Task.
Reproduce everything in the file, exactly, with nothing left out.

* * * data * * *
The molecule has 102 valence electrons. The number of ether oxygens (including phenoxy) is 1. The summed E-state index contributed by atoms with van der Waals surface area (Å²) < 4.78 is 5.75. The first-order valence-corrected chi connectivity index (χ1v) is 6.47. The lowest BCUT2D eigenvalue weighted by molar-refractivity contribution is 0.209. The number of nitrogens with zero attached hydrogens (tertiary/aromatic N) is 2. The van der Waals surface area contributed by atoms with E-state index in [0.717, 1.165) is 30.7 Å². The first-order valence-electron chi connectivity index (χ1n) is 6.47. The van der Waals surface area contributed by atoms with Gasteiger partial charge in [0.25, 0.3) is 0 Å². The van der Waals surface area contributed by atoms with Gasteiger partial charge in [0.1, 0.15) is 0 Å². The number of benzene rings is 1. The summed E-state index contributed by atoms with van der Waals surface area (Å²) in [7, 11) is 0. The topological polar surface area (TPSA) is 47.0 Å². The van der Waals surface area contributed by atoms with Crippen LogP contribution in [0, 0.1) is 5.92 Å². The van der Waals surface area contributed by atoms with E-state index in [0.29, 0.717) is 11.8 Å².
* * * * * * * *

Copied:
The molecule has 102 valence electrons. The number of ether oxygens (including phenoxy) is 1. The summed E-state index contributed by atoms with van der Waals surface area (Å²) < 4.78 is 5.75. The first-order valence-corrected chi connectivity index (χ1v) is 6.47. The lowest BCUT2D eigenvalue weighted by molar-refractivity contribution is 0.209. The number of nitrogens with zero attached hydrogens (tertiary/aromatic N) is 2. The van der Waals surface area contributed by atoms with E-state index in [0.717, 1.165) is 30.7 Å². The first-order valence-electron chi connectivity index (χ1n) is 6.47. The van der Waals surface area contributed by atoms with Gasteiger partial charge in [0.25, 0.3) is 0 Å². The van der Waals surface area contributed by atoms with Gasteiger partial charge in [0.1, 0.15) is 0 Å². The number of benzene rings is 1. The summed E-state index contributed by atoms with van der Waals surface area (Å²) in [7, 11) is 0. The topological polar surface area (TPSA) is 47.0 Å². The van der Waals surface area contributed by atoms with Crippen LogP contribution in [0, 0.1) is 5.92 Å². The van der Waals surface area contributed by atoms with E-state index in [0.29, 0.717) is 11.8 Å².